Posts Tagged ‘Abandoned’

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Cowan Street

May 2, 2011

Today I was randomly driving around the city when I passed what looked like a bombed out church just a stone’s throw from Interstate 70 on Prairie Avenue.  For some reason I felt a need to park my car and investigate on foot, a decision that led me to stumble upon a small and forgotten North St. Louis Street – Cowan Street.  The St. Louis Public Library’s Index of Street Names offers us a brief history:

COWAN STREET (E-W). Appeared in the 1854 subdivision of West Lowell. The name originated in the Irish and Scottish as “dweller in a hollow; worker in metal, a smith”. There is a Cowan, Tennessee, and a town and lake in Canada named Cowan. No specific personal attachment has been found for a St. Louisan, however. (Hyde Park & Bissell-College Hill)

Cowan Street

The current state of the street is terrible, with just two shells of unsalvageable buildings remaining on it.  Originally only one block long, the street was truncated into a dead end as soon as Highway 70 was built, severing it’s connection to Broadway.

Cowan Street on Bing Maps

Approximately 100 years ago, this little street was home to Wagon Making, Mushroom Tunnels, a Church, School, homes and more.

Cowan Street in 1909 - From a Sanborn Fire Insurance Map

Today, St. Paul’s Lutheran School is two walls rising from a pile of rubble.  As can be seen above in the screenshot from Bing Maps, the school was standing fairly recently, and even hosted basketball games.

St. Paul's Lutheran School

However small Cowan Street is, its loss is a loss for the whole city.  I hope that some new development is lined up to capitalize on this site’s visibility from the interstate, but have little reason to be optimistic.

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A Scary Sight

December 12, 2010

While searching for an interesting route home from the Union Seventy Business Park, I turned South onto Clara from Natural Bridge and ended up on at a dead end. Clara becomes one way at Hebert (a one way street), and when I tried to continue down it, I hit a problem.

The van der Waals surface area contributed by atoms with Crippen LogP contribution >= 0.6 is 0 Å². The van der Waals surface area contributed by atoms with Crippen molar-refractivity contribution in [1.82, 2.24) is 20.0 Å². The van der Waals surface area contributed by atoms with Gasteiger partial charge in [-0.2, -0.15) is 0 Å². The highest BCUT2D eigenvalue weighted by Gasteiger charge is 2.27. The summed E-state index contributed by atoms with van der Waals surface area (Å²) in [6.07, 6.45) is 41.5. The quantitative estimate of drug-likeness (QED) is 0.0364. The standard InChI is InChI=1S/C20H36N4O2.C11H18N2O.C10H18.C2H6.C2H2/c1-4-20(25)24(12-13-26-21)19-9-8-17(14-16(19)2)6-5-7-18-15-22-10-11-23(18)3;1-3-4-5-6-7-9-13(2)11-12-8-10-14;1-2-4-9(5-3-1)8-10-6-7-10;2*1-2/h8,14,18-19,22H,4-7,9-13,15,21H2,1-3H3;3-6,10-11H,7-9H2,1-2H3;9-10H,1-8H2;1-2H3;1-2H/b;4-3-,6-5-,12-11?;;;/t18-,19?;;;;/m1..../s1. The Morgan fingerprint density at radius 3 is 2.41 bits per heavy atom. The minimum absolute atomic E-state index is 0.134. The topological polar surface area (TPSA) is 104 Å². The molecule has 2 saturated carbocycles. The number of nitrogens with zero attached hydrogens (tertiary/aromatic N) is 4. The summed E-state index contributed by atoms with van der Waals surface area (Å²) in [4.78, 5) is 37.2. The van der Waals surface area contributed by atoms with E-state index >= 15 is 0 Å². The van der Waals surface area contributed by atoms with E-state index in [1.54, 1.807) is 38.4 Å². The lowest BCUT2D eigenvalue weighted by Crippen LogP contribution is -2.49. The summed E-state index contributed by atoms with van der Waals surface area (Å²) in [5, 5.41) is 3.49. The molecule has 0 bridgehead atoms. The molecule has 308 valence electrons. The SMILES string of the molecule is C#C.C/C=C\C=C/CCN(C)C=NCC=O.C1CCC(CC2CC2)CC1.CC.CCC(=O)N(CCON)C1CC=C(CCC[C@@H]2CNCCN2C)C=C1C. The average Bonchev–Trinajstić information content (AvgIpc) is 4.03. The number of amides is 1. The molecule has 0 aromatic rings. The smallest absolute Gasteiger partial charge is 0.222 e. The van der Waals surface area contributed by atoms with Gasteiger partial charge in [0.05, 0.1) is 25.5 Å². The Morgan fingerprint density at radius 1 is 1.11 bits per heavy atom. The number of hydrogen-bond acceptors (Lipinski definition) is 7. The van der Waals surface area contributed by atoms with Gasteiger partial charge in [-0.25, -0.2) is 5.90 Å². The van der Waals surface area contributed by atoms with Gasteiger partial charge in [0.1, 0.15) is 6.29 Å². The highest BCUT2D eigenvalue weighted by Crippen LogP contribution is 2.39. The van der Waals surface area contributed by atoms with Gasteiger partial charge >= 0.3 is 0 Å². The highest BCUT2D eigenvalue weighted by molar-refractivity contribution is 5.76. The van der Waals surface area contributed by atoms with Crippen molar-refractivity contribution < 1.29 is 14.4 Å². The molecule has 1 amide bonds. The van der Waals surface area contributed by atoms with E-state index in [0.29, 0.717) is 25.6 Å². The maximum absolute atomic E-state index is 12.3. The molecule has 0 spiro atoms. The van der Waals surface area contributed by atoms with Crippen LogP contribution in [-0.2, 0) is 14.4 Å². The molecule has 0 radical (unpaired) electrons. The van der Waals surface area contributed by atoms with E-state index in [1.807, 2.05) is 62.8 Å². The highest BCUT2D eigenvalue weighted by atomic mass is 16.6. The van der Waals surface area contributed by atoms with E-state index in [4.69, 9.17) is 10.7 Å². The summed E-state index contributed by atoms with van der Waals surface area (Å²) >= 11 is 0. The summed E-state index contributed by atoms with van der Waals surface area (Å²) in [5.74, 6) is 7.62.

Hebert, Blackstone and Ashland when most of the homes were still standing

The street did not actually end, it just became impossible to drive down.

Blackwell Ave Blocked off by Trash

In addition to the trash in the street, all of the manholes on the block were missing their covers.

Uncovered Manhole on Blackwell Ave

I haven’t been able to dig up any information on whatever is going on over here but I am guessing it has to do with the train tracks that lie just to the North-West.  Or it is simply about removing blight.  If the later is the case they haven’t done a great job yet.  This has to be something that happened pretty recently, but it has been in about the same condition since at least late summer.

Blackwell Street in October

This is not what we want our city to look like, but we have to remember that parts of it do look like this.

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Urban Prairie

September 2, 2010

The only thing worse than this city’s abandoned buildings and surface parking lots, is the Urban Prairie that accounts for far too many blocks in North St. Louis.  One of the largest expanses of Urban Prairie that I have come across is in the area of North Market and 23rd Streets.  This area is just North of the Pruitt-Igoe site and is hardly better off than the rubble that remains from the housing project there.  At least the street grid is intact.

Looking South from N. Market and 23rd

It’s almost too depressing to try imagining what this intersection once looked like, but the task is made easier (but no less depressing) by the Sanborn Fire Insurance Maps of the area in 1909.

N. Market and 23rd in 1909

This intersection was home to a 5-story building that housed “Moving Pictures” in a neighborhood made up mostly of 2 or 3 story flats.  Just around the corner on 23rd was a “Beer Depot”.  Although this area was clearly not extremely dense (at least not in 1909),  I can count over 20 homes that faced the alleys on either side of N. Market between 25th and 22nd.  These alleys are still in place, but only a handful of buildings remain within eyesight of 23rd and N. Market.  A look back to 1875 shows another picture that stands in sharp contrast to the current condition of 23rd and N. Market (in 1875 23rd Street was 19th).

N. Market and 23rd (then 19th) in 1875

For me, these historical documents are just ideas of what could be here next.  Currently, the slate is all but clean.

Urban Prairie

Although this expanse of Urban Prairie is particularly large and depressing, it is by no means strange to stumble across a similar sight while traveling around St. Louis.  Demolitions that continue to occur around our city increase the amount of totally vacant land and decrease the stock of historic buildings with rehab potential.  One plus side to the current state of this land is that Paul McKee would have to really try hard to screw up its redevelopment.  A NorthSide project that narrowed its scope to the Pruitt-Igoe site and the Urban Prairie nearby would have hardly any current residents or legacy buildings to worry about and would serve the purpose of reconnecting neighborhoods that are intact enough to resurrect themselves.  Since McKee has announced that he will soon begin work on the Clemens Mansion, these deserted blocks nearby would be a great place for him to demonstrate his vision and possibly win support for his broader plan for the much larger chunk of North St. Louis he wants to redevelop.

For more on this area/subject matter see Built St. Louis’ Excellent tour of St. Louis Place and Slow Death of a City Block.

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